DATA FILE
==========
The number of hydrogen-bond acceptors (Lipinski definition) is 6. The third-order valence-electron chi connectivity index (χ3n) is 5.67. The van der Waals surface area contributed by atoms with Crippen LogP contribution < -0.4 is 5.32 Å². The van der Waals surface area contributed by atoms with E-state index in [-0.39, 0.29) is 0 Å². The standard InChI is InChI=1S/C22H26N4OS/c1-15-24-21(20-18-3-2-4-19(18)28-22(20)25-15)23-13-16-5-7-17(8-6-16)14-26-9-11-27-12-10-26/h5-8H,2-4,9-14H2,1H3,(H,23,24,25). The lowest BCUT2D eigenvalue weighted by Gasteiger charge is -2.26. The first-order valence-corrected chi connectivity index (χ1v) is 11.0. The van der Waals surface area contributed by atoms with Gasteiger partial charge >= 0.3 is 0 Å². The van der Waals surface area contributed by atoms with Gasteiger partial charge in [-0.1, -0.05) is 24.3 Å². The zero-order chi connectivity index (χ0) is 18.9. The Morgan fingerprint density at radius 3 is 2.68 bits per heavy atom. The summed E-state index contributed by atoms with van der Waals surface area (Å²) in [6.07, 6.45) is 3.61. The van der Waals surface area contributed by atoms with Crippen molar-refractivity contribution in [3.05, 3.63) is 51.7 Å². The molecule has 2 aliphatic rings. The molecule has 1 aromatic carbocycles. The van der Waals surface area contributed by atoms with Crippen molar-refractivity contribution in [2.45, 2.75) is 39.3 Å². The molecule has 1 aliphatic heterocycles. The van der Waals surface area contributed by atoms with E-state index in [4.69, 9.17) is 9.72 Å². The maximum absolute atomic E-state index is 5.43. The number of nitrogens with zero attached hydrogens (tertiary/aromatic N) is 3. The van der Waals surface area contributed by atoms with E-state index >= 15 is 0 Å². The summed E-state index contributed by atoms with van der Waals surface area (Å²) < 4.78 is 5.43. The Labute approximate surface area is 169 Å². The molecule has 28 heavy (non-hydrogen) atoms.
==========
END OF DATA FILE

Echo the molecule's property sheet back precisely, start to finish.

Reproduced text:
The number of hydrogen-bond acceptors (Lipinski definition) is 6. The third-order valence-electron chi connectivity index (χ3n) is 5.67. The van der Waals surface area contributed by atoms with Crippen LogP contribution < -0.4 is 5.32 Å². The van der Waals surface area contributed by atoms with E-state index in [-0.39, 0.29) is 0 Å². The standard InChI is InChI=1S/C22H26N4OS/c1-15-24-21(20-18-3-2-4-19(18)28-22(20)25-15)23-13-16-5-7-17(8-6-16)14-26-9-11-27-12-10-26/h5-8H,2-4,9-14H2,1H3,(H,23,24,25). The lowest BCUT2D eigenvalue weighted by Gasteiger charge is -2.26. The first-order valence-corrected chi connectivity index (χ1v) is 11.0. The van der Waals surface area contributed by atoms with Gasteiger partial charge >= 0.3 is 0 Å². The van der Waals surface area contributed by atoms with Gasteiger partial charge in [-0.1, -0.05) is 24.3 Å². The zero-order chi connectivity index (χ0) is 18.9. The Morgan fingerprint density at radius 3 is 2.68 bits per heavy atom. The summed E-state index contributed by atoms with van der Waals surface area (Å²) in [6.07, 6.45) is 3.61. The van der Waals surface area contributed by atoms with Crippen molar-refractivity contribution in [3.05, 3.63) is 51.7 Å². The molecule has 2 aliphatic rings. The molecule has 1 aromatic carbocycles. The van der Waals surface area contributed by atoms with Crippen molar-refractivity contribution in [2.45, 2.75) is 39.3 Å². The molecule has 1 aliphatic heterocycles. The van der Waals surface area contributed by atoms with E-state index in [4.69, 9.17) is 9.72 Å². The maximum absolute atomic E-state index is 5.43. The number of nitrogens with zero attached hydrogens (tertiary/aromatic N) is 3. The van der Waals surface area contributed by atoms with E-state index >= 15 is 0 Å². The summed E-state index contributed by atoms with van der Waals surface area (Å²) < 4.78 is 5.43. The Labute approximate surface area is 169 Å². The molecule has 28 heavy (non-hydrogen) atoms.